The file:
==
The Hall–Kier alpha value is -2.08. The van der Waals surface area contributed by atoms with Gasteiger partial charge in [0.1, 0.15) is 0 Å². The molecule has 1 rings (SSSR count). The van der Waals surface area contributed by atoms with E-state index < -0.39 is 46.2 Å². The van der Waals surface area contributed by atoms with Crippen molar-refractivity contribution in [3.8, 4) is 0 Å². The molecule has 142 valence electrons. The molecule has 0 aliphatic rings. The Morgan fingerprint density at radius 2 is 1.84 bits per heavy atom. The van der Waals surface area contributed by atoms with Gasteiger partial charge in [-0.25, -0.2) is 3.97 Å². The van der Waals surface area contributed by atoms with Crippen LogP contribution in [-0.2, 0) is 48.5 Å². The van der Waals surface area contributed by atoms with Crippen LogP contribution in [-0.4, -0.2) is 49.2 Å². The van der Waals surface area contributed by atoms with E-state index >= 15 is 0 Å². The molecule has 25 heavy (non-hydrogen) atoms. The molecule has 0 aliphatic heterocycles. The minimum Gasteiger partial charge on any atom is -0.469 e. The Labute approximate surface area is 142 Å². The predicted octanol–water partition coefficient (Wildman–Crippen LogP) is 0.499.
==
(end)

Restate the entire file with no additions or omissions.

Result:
The Hall–Kier alpha value is -2.08. The van der Waals surface area contributed by atoms with Gasteiger partial charge in [0.1, 0.15) is 0 Å². The molecule has 1 rings (SSSR count). The van der Waals surface area contributed by atoms with E-state index < -0.39 is 46.2 Å². The van der Waals surface area contributed by atoms with Crippen molar-refractivity contribution in [3.8, 4) is 0 Å². The molecule has 142 valence electrons. The molecule has 0 aliphatic rings. The Morgan fingerprint density at radius 2 is 1.84 bits per heavy atom. The van der Waals surface area contributed by atoms with Gasteiger partial charge in [-0.25, -0.2) is 3.97 Å². The van der Waals surface area contributed by atoms with Crippen LogP contribution in [-0.2, 0) is 48.5 Å². The van der Waals surface area contributed by atoms with Crippen LogP contribution in [-0.4, -0.2) is 49.2 Å². The van der Waals surface area contributed by atoms with E-state index >= 15 is 0 Å². The molecule has 25 heavy (non-hydrogen) atoms. The molecule has 0 aliphatic heterocycles. The minimum Gasteiger partial charge on any atom is -0.469 e. The Labute approximate surface area is 142 Å². The predicted octanol–water partition coefficient (Wildman–Crippen LogP) is 0.499.